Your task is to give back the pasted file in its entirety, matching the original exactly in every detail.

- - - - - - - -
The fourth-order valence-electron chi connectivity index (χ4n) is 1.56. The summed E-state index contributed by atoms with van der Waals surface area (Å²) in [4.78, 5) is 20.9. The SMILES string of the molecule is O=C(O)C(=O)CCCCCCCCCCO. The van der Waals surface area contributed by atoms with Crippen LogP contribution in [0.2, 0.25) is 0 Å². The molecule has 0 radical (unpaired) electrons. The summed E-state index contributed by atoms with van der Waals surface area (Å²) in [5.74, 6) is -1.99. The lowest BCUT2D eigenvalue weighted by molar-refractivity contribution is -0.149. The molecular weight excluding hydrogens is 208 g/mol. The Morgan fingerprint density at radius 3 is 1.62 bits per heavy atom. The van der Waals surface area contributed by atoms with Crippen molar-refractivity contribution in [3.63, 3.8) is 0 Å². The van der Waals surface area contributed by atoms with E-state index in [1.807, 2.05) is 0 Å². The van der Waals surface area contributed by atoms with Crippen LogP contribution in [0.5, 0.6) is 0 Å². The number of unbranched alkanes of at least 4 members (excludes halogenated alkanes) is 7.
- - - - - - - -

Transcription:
The fourth-order valence-electron chi connectivity index (χ4n) is 1.56. The summed E-state index contributed by atoms with van der Waals surface area (Å²) in [4.78, 5) is 20.9. The SMILES string of the molecule is O=C(O)C(=O)CCCCCCCCCCO. The van der Waals surface area contributed by atoms with Crippen LogP contribution in [0.2, 0.25) is 0 Å². The molecule has 0 radical (unpaired) electrons. The summed E-state index contributed by atoms with van der Waals surface area (Å²) in [5.74, 6) is -1.99. The lowest BCUT2D eigenvalue weighted by molar-refractivity contribution is -0.149. The molecular weight excluding hydrogens is 208 g/mol. The Morgan fingerprint density at radius 3 is 1.62 bits per heavy atom. The van der Waals surface area contributed by atoms with Crippen molar-refractivity contribution in [3.63, 3.8) is 0 Å². The van der Waals surface area contributed by atoms with E-state index in [1.807, 2.05) is 0 Å². The van der Waals surface area contributed by atoms with Crippen LogP contribution in [0.5, 0.6) is 0 Å². The number of unbranched alkanes of at least 4 members (excludes halogenated alkanes) is 7.